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Q. I couldn't sleep the other night and turned on late evening news on Bloomberg. I was shocked to see reports from Korea of upheavals, rioting and social unrest in China - going on right now. Why aren't we hearing about this on regular broadcasts or radio news?
Isn't this shocking? We American citizens assume we live in a country where the press is free to air or print whatever they want and that we will hear complete news coverage of all that is happening. But, do we? Do we really hear all the news and the truth about what is happening worldwide?
Although Chinese media policies have always required censorship of the press China seemed to come out in full force against media coverage in April of 2008.
Reporters without Borders
At this time Reporters Without Borders noted: "The news blackout facilitates the work of the government's propaganda machine…We appeal to the European Union and the United Nations to try to get the government to allow foreign reporters to travel freely in Tibet and the neighbouring regions…To prevent the Tibetan population from getting access to uncensored news reports, the authorities have stepped up the jamming of international radio stations that broadcast in Tibetan such as Voice of Tibet and Radio Free Asia." (Reporters Without Borders, April 23, 2008).
Did you ever hear the reasons why there was social unrest in Tibet?
Feared Riots as Boom Busts
In January of 2009 The Observer reported that at least 500 were involved in smashing cars and looting as factories closed and unpaid workers were left in the lurch.
From an investing point-of-view Americans hear encouragement to put their money in emerging markets and Chinese stock funds because of the phenomenal growth. 6.8% growth sounds pretty good to us. But, we forget that China was growing in double-digits and high expectations in the years prior to that. Millions left the Asian countryside to find new fortunes in the cities such as the Pearl River Delta region.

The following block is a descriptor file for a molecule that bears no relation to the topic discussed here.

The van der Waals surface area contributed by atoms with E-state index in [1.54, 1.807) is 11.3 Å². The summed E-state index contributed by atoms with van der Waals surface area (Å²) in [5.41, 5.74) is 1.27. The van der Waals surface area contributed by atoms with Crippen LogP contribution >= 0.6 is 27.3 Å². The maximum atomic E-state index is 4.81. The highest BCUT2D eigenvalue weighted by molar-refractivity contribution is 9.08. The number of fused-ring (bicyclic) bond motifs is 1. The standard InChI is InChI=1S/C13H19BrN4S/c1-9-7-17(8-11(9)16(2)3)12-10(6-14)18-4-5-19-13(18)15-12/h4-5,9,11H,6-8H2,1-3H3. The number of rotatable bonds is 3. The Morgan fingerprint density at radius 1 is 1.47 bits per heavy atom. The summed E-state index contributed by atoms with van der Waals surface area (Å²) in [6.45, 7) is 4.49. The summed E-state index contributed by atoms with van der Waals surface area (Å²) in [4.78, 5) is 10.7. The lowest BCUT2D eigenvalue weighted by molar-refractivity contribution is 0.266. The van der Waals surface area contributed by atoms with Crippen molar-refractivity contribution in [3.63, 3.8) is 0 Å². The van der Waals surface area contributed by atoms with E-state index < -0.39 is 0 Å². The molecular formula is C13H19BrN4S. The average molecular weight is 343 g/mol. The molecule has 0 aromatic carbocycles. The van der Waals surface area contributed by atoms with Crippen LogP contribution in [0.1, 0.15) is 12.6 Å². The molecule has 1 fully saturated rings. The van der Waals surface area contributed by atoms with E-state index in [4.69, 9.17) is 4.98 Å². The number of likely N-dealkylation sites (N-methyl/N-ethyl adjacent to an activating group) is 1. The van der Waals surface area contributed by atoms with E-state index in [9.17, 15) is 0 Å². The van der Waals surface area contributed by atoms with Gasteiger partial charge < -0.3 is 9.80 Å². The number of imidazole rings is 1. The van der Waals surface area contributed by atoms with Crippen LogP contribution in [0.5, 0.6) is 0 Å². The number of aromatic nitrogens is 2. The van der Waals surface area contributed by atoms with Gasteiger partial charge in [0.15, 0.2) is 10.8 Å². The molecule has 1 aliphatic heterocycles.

American Consumerism Drying-Up
The financial downfall of American consumers has a direct effect upon China's economy. It means that you and I don't buy as many cheap foreign goods from Wal-Mart or the Dollar Store or other discount markets. That means thousands of Chinese workers are laid-off, many without pay or assistance of any kind.
Eventually the rising middle-class of China, India and other emerging areas will fill the gap where Americans and Europeans have stopped buying stuff. But, meanwhile Asian and Indian workers must struggle to achieve their middle-class goals.
The state-run magazine Outlook warns,
"Without doubt, now we're entering a peak period for mass incidents…In 2009, Chinese society may face even more conflicts and clashes that will test even more the governing abilities of the party and government at all levels…"
The Guardian UK
Continuing, "According to officials, more than 15, 500 businesses in Guangdong province shut in the first 10 months of 2008. More than half of those went under in October. Many more are teetering. Thousands packed workers home without pay months ahead of the holiday (Guardian 2009, 2).
Victor Shih, assistant professor of political science at Northwestern University in Chicago says "unemployment could easily reach 50 million. Migrant workers are younger and more volatile than those laid off in the 1990s. News spreads faster thanks to mobile phones and the internet" (Guardian 2009, 3).